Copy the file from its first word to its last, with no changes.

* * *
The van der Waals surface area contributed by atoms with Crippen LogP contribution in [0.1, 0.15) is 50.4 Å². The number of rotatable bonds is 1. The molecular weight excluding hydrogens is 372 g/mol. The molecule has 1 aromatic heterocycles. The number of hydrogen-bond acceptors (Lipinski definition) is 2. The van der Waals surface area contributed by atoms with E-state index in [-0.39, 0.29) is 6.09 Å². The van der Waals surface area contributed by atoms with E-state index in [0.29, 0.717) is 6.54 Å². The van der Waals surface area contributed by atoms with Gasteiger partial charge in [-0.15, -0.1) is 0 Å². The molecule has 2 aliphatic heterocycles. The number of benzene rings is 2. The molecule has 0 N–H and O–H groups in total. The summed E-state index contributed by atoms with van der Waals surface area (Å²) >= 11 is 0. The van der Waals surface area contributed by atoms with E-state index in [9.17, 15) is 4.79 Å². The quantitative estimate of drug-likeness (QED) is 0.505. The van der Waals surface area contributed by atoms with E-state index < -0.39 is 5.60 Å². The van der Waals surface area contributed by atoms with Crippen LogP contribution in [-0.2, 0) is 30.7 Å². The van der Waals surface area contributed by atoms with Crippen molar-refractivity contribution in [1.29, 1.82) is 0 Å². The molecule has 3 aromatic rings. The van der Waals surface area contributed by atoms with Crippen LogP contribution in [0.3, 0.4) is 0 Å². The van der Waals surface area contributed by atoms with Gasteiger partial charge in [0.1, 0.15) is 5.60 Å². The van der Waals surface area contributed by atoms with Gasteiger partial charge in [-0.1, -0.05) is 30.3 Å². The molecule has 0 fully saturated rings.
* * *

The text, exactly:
The van der Waals surface area contributed by atoms with Crippen LogP contribution in [0.1, 0.15) is 50.4 Å². The number of rotatable bonds is 1. The molecular weight excluding hydrogens is 372 g/mol. The molecule has 1 aromatic heterocycles. The number of hydrogen-bond acceptors (Lipinski definition) is 2. The van der Waals surface area contributed by atoms with E-state index in [-0.39, 0.29) is 6.09 Å². The van der Waals surface area contributed by atoms with E-state index in [0.29, 0.717) is 6.54 Å². The van der Waals surface area contributed by atoms with Gasteiger partial charge in [-0.15, -0.1) is 0 Å². The molecule has 2 aliphatic heterocycles. The number of benzene rings is 2. The molecule has 0 N–H and O–H groups in total. The summed E-state index contributed by atoms with van der Waals surface area (Å²) >= 11 is 0. The van der Waals surface area contributed by atoms with E-state index in [9.17, 15) is 4.79 Å². The quantitative estimate of drug-likeness (QED) is 0.505. The van der Waals surface area contributed by atoms with E-state index < -0.39 is 5.60 Å². The van der Waals surface area contributed by atoms with Crippen LogP contribution in [-0.2, 0) is 30.7 Å². The van der Waals surface area contributed by atoms with Crippen molar-refractivity contribution in [1.29, 1.82) is 0 Å². The molecule has 3 aromatic rings. The van der Waals surface area contributed by atoms with Crippen LogP contribution in [0.3, 0.4) is 0 Å². The van der Waals surface area contributed by atoms with Gasteiger partial charge in [0.1, 0.15) is 5.60 Å². The van der Waals surface area contributed by atoms with Gasteiger partial charge in [-0.1, -0.05) is 30.3 Å². The molecule has 0 fully saturated rings.